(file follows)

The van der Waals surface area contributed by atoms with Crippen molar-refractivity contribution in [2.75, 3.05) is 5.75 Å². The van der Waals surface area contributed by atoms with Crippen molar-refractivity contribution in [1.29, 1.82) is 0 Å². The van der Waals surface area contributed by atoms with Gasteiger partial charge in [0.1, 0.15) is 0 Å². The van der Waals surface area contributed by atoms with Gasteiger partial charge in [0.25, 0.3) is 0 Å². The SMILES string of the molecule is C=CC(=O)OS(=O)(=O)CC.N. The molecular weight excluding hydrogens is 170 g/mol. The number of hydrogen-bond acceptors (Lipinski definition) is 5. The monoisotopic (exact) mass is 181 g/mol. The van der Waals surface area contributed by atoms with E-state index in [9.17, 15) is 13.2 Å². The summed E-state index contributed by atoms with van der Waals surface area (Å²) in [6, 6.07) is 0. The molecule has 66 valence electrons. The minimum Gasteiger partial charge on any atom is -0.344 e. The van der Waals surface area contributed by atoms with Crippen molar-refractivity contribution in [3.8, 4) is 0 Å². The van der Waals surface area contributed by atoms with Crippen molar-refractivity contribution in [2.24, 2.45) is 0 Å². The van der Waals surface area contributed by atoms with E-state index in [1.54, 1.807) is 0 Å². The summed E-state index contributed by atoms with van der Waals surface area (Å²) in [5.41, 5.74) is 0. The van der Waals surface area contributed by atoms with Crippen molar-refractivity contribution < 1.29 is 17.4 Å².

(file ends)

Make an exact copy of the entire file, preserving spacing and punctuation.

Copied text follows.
The van der Waals surface area contributed by atoms with Crippen molar-refractivity contribution in [2.75, 3.05) is 5.75 Å². The van der Waals surface area contributed by atoms with Crippen molar-refractivity contribution in [1.29, 1.82) is 0 Å². The van der Waals surface area contributed by atoms with Gasteiger partial charge in [0.1, 0.15) is 0 Å². The van der Waals surface area contributed by atoms with Gasteiger partial charge in [0.25, 0.3) is 0 Å². The SMILES string of the molecule is C=CC(=O)OS(=O)(=O)CC.N. The molecular weight excluding hydrogens is 170 g/mol. The number of hydrogen-bond acceptors (Lipinski definition) is 5. The monoisotopic (exact) mass is 181 g/mol. The van der Waals surface area contributed by atoms with E-state index in [9.17, 15) is 13.2 Å². The summed E-state index contributed by atoms with van der Waals surface area (Å²) in [6, 6.07) is 0. The molecule has 66 valence electrons. The minimum Gasteiger partial charge on any atom is -0.344 e. The van der Waals surface area contributed by atoms with Crippen molar-refractivity contribution in [3.8, 4) is 0 Å². The van der Waals surface area contributed by atoms with Crippen molar-refractivity contribution in [2.24, 2.45) is 0 Å². The van der Waals surface area contributed by atoms with E-state index in [1.54, 1.807) is 0 Å². The summed E-state index contributed by atoms with van der Waals surface area (Å²) in [5.41, 5.74) is 0. The van der Waals surface area contributed by atoms with Crippen molar-refractivity contribution < 1.29 is 17.4 Å².